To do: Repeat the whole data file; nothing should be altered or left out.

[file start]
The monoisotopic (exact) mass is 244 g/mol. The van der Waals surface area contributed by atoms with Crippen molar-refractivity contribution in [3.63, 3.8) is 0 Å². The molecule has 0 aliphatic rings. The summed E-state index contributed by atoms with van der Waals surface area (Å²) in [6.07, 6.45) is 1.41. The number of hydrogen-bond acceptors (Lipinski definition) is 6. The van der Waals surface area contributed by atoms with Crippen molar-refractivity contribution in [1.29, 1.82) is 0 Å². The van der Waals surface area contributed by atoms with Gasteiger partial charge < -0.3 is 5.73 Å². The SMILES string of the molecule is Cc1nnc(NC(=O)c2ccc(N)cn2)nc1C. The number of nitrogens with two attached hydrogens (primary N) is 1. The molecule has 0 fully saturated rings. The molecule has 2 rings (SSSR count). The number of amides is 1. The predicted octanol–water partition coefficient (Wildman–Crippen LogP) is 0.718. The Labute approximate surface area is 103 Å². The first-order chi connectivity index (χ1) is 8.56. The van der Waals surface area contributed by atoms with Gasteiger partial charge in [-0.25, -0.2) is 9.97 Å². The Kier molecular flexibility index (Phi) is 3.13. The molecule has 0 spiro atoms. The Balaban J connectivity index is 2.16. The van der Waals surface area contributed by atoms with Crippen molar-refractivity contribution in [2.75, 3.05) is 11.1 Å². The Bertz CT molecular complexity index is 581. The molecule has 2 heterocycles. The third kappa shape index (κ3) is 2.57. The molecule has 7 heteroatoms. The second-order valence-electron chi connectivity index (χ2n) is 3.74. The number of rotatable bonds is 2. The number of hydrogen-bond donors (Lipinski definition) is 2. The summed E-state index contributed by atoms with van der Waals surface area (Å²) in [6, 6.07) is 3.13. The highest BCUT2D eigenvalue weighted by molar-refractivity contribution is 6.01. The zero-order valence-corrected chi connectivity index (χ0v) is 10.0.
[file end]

The monoisotopic (exact) mass is 244 g/mol. The van der Waals surface area contributed by atoms with Crippen molar-refractivity contribution in [3.63, 3.8) is 0 Å². The molecule has 0 aliphatic rings. The summed E-state index contributed by atoms with van der Waals surface area (Å²) in [6.07, 6.45) is 1.41. The number of hydrogen-bond acceptors (Lipinski definition) is 6. The van der Waals surface area contributed by atoms with Crippen molar-refractivity contribution in [1.29, 1.82) is 0 Å². The van der Waals surface area contributed by atoms with Gasteiger partial charge < -0.3 is 5.73 Å². The SMILES string of the molecule is Cc1nnc(NC(=O)c2ccc(N)cn2)nc1C. The number of nitrogens with two attached hydrogens (primary N) is 1. The molecule has 0 fully saturated rings. The molecule has 2 rings (SSSR count). The number of amides is 1. The predicted octanol–water partition coefficient (Wildman–Crippen LogP) is 0.718. The Labute approximate surface area is 103 Å². The first-order chi connectivity index (χ1) is 8.56. The van der Waals surface area contributed by atoms with Gasteiger partial charge in [-0.25, -0.2) is 9.97 Å². The Kier molecular flexibility index (Phi) is 3.13. The molecule has 0 spiro atoms. The Balaban J connectivity index is 2.16. The van der Waals surface area contributed by atoms with Crippen molar-refractivity contribution in [2.75, 3.05) is 11.1 Å². The Bertz CT molecular complexity index is 581. The molecule has 2 heterocycles. The third kappa shape index (κ3) is 2.57. The molecule has 7 heteroatoms. The second-order valence-electron chi connectivity index (χ2n) is 3.74. The number of rotatable bonds is 2. The number of hydrogen-bond donors (Lipinski definition) is 2. The summed E-state index contributed by atoms with van der Waals surface area (Å²) in [6, 6.07) is 3.13. The highest BCUT2D eigenvalue weighted by molar-refractivity contribution is 6.01. The zero-order valence-corrected chi connectivity index (χ0v) is 10.0.